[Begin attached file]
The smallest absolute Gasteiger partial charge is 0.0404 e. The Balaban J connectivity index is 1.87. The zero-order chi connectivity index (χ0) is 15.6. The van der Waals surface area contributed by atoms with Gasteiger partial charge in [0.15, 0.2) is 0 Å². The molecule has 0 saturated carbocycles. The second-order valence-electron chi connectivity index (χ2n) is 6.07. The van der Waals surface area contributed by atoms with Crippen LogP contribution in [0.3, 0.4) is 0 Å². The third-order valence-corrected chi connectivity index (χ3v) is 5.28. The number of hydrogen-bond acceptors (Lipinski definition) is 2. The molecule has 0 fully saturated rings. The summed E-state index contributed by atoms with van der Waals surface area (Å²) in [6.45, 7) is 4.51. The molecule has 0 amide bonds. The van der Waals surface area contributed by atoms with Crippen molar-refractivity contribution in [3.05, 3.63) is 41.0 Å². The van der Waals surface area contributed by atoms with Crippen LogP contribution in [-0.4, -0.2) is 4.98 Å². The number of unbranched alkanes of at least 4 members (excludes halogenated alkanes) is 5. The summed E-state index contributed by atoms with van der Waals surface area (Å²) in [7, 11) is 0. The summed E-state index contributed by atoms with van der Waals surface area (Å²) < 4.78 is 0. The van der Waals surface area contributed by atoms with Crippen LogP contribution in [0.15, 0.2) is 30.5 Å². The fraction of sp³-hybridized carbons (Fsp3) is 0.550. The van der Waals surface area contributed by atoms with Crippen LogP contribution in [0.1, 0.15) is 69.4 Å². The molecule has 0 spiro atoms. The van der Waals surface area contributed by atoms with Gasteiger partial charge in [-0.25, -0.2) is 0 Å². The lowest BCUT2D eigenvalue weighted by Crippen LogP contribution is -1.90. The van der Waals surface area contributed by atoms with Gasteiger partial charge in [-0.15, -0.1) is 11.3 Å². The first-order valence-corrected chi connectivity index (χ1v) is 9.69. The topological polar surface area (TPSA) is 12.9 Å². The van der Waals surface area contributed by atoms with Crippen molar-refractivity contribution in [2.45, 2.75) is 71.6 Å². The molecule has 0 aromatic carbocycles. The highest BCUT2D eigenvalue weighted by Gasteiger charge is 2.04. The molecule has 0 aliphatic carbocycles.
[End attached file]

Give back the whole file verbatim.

The smallest absolute Gasteiger partial charge is 0.0404 e. The Balaban J connectivity index is 1.87. The zero-order chi connectivity index (χ0) is 15.6. The van der Waals surface area contributed by atoms with Gasteiger partial charge in [0.15, 0.2) is 0 Å². The molecule has 0 saturated carbocycles. The second-order valence-electron chi connectivity index (χ2n) is 6.07. The van der Waals surface area contributed by atoms with Crippen LogP contribution in [0.3, 0.4) is 0 Å². The third-order valence-corrected chi connectivity index (χ3v) is 5.28. The number of hydrogen-bond acceptors (Lipinski definition) is 2. The molecule has 0 fully saturated rings. The summed E-state index contributed by atoms with van der Waals surface area (Å²) in [6.45, 7) is 4.51. The molecule has 0 amide bonds. The van der Waals surface area contributed by atoms with Crippen molar-refractivity contribution in [3.05, 3.63) is 41.0 Å². The van der Waals surface area contributed by atoms with Crippen LogP contribution in [-0.4, -0.2) is 4.98 Å². The number of unbranched alkanes of at least 4 members (excludes halogenated alkanes) is 5. The summed E-state index contributed by atoms with van der Waals surface area (Å²) in [7, 11) is 0. The summed E-state index contributed by atoms with van der Waals surface area (Å²) < 4.78 is 0. The van der Waals surface area contributed by atoms with Crippen LogP contribution in [0.15, 0.2) is 30.5 Å². The fraction of sp³-hybridized carbons (Fsp3) is 0.550. The van der Waals surface area contributed by atoms with Crippen LogP contribution in [0.1, 0.15) is 69.4 Å². The molecule has 0 spiro atoms. The van der Waals surface area contributed by atoms with Gasteiger partial charge in [-0.25, -0.2) is 0 Å². The lowest BCUT2D eigenvalue weighted by Crippen LogP contribution is -1.90. The van der Waals surface area contributed by atoms with Gasteiger partial charge in [-0.15, -0.1) is 11.3 Å². The first-order valence-corrected chi connectivity index (χ1v) is 9.69. The topological polar surface area (TPSA) is 12.9 Å². The van der Waals surface area contributed by atoms with Crippen molar-refractivity contribution in [2.45, 2.75) is 71.6 Å². The molecule has 0 aromatic carbocycles. The highest BCUT2D eigenvalue weighted by Gasteiger charge is 2.04. The molecule has 0 aliphatic carbocycles.